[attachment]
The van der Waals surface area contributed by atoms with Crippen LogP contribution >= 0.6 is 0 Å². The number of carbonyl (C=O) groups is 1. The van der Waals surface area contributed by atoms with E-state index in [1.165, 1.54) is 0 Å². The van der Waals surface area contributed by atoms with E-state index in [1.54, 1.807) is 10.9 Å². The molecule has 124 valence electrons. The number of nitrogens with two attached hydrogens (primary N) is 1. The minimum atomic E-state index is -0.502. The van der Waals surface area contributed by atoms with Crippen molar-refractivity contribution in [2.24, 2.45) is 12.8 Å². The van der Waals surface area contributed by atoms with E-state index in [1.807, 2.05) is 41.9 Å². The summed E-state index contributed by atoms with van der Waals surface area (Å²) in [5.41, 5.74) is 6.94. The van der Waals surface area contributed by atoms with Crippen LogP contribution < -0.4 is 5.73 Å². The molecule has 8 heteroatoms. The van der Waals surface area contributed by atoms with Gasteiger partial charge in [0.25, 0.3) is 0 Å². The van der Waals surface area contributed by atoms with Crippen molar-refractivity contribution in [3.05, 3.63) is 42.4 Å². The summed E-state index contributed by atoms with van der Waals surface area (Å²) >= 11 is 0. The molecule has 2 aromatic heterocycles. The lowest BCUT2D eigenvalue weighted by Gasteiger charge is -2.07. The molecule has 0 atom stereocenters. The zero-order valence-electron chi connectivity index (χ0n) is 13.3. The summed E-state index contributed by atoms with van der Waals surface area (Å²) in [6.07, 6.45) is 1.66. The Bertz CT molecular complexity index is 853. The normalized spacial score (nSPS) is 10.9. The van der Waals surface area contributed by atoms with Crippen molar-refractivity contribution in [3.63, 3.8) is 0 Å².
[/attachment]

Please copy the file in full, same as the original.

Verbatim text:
The van der Waals surface area contributed by atoms with Crippen LogP contribution >= 0.6 is 0 Å². The number of carbonyl (C=O) groups is 1. The van der Waals surface area contributed by atoms with E-state index in [1.165, 1.54) is 0 Å². The van der Waals surface area contributed by atoms with E-state index in [1.54, 1.807) is 10.9 Å². The molecule has 124 valence electrons. The number of nitrogens with two attached hydrogens (primary N) is 1. The minimum atomic E-state index is -0.502. The van der Waals surface area contributed by atoms with Crippen molar-refractivity contribution in [2.24, 2.45) is 12.8 Å². The van der Waals surface area contributed by atoms with E-state index in [1.807, 2.05) is 41.9 Å². The summed E-state index contributed by atoms with van der Waals surface area (Å²) in [5.41, 5.74) is 6.94. The van der Waals surface area contributed by atoms with Crippen LogP contribution < -0.4 is 5.73 Å². The molecule has 8 heteroatoms. The van der Waals surface area contributed by atoms with Gasteiger partial charge in [0.25, 0.3) is 0 Å². The van der Waals surface area contributed by atoms with Crippen molar-refractivity contribution in [3.05, 3.63) is 42.4 Å². The summed E-state index contributed by atoms with van der Waals surface area (Å²) >= 11 is 0. The molecule has 2 aromatic heterocycles. The lowest BCUT2D eigenvalue weighted by Gasteiger charge is -2.07. The molecule has 0 atom stereocenters. The zero-order valence-electron chi connectivity index (χ0n) is 13.3. The summed E-state index contributed by atoms with van der Waals surface area (Å²) in [6.07, 6.45) is 1.66. The Bertz CT molecular complexity index is 853. The normalized spacial score (nSPS) is 10.9. The van der Waals surface area contributed by atoms with Crippen molar-refractivity contribution in [3.63, 3.8) is 0 Å².